For safer drinking water, the ingenuity of simple solutions

1. Canada

Scientists used sawdust and tannins to trap microplastics in water, potentially paving a way to fight plastics pollution. A filter developed by a team at the University of British Columbia and in Chengdu, China, combined wood dust with the natural compound found in unripe fruit, creating a biodegradable material that trapped up to 99.9% of micro and nanoplastics.

Plastic debris from industrial waste and the breakdown of consumer goods can wreak havoc on aquatic ecosystems, in part by introducing toxic chemicals to marine life. For humans, the ubiquity of microplastics emerged with the first reports of plastics in drinking water in 2017. Researchers say their “bioCap”-filtered water, given to lab mice, demonstrated the effectiveness of the filter by showing a lower level of absorbed nanoplastics in the mice.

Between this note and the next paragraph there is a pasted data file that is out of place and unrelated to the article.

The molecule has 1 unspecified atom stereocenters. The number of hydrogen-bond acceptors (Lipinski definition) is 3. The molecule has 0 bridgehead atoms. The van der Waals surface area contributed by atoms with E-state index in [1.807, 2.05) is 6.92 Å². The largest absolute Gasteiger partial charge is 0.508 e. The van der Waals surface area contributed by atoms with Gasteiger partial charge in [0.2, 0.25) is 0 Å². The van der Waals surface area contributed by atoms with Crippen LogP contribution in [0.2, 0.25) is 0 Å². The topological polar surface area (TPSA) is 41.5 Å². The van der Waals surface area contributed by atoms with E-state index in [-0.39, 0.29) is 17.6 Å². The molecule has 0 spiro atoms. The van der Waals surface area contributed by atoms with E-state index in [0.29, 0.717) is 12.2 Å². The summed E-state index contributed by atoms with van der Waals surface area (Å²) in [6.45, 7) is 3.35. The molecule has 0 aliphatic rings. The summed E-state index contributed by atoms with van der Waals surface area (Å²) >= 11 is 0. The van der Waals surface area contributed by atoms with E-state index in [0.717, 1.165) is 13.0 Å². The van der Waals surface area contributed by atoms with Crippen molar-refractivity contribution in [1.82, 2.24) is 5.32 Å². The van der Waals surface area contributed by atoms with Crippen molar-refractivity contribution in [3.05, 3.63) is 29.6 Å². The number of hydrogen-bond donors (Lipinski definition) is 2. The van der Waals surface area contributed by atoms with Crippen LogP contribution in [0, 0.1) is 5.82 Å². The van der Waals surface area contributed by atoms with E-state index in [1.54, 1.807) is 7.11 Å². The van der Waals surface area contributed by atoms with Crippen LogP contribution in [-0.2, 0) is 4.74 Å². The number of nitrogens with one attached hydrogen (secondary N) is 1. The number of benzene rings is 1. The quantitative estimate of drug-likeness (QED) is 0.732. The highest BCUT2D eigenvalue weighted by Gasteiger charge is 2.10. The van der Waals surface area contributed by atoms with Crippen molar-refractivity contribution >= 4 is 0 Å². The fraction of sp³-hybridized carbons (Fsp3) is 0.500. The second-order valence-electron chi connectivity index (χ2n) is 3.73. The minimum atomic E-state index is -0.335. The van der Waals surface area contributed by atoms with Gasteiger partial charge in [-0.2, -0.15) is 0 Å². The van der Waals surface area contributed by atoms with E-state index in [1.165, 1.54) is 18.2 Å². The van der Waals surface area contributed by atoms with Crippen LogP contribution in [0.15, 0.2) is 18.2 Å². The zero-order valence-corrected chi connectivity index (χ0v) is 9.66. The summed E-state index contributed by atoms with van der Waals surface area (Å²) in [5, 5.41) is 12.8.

Why We Wrote This

A story focused on

In our progress roundup, we look at drinking water and ways to increase its safety. While concern about microplastics in tap water is growing in developed societies, in contrast, one-quarter of the world’s people lack access to water that is considered safe by established standards.

Scientists have struggled to find an effective method of filtering microplastics, which vary widely in size, shape, and electrical charge. But the team says that bioCap, made from renewable materials, can be easily scaled for both home and municipal use.

Albert Gea/Reuters/File

Scientist Anna Sanchez Vidal examines microplastics from the ocean with a microscope during a research project in Barcelona, Spain.

Sources: Advanced Materials, University of British Columbia

Previous ArticleNext Article